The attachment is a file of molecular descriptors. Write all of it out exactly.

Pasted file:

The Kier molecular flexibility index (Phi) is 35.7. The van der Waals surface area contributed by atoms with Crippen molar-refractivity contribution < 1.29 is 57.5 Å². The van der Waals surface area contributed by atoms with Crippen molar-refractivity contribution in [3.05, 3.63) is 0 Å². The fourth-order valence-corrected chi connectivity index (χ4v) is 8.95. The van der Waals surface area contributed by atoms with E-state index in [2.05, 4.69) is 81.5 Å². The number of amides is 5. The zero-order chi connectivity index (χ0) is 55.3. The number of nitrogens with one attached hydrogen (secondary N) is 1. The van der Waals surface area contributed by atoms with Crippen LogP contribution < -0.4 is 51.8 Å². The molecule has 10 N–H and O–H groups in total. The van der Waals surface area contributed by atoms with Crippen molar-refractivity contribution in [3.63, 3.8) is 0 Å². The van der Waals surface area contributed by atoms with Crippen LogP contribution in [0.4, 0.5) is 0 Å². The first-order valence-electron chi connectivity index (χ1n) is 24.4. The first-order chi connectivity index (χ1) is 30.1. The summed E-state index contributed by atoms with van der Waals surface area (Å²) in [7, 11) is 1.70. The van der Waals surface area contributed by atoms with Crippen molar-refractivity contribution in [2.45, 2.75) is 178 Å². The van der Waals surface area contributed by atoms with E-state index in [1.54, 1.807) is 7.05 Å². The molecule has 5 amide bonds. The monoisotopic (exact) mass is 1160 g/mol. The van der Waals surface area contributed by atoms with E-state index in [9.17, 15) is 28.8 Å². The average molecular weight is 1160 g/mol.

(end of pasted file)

The Kier molecular flexibility index (Phi) is 35.7. The van der Waals surface area contributed by atoms with Crippen molar-refractivity contribution < 1.29 is 57.5 Å². The van der Waals surface area contributed by atoms with Crippen molar-refractivity contribution in [3.05, 3.63) is 0 Å². The fourth-order valence-corrected chi connectivity index (χ4v) is 8.95. The van der Waals surface area contributed by atoms with E-state index in [2.05, 4.69) is 81.5 Å². The number of amides is 5. The zero-order chi connectivity index (χ0) is 55.3. The number of nitrogens with one attached hydrogen (secondary N) is 1. The van der Waals surface area contributed by atoms with Crippen LogP contribution < -0.4 is 51.8 Å². The molecule has 10 N–H and O–H groups in total. The van der Waals surface area contributed by atoms with Crippen molar-refractivity contribution in [3.63, 3.8) is 0 Å². The van der Waals surface area contributed by atoms with Crippen LogP contribution in [0.4, 0.5) is 0 Å². The first-order valence-electron chi connectivity index (χ1n) is 24.4. The first-order chi connectivity index (χ1) is 30.1. The summed E-state index contributed by atoms with van der Waals surface area (Å²) in [7, 11) is 1.70. The van der Waals surface area contributed by atoms with Crippen molar-refractivity contribution in [2.45, 2.75) is 178 Å². The van der Waals surface area contributed by atoms with E-state index in [1.54, 1.807) is 7.05 Å². The molecule has 5 amide bonds. The monoisotopic (exact) mass is 1160 g/mol. The van der Waals surface area contributed by atoms with E-state index in [9.17, 15) is 28.8 Å². The average molecular weight is 1160 g/mol.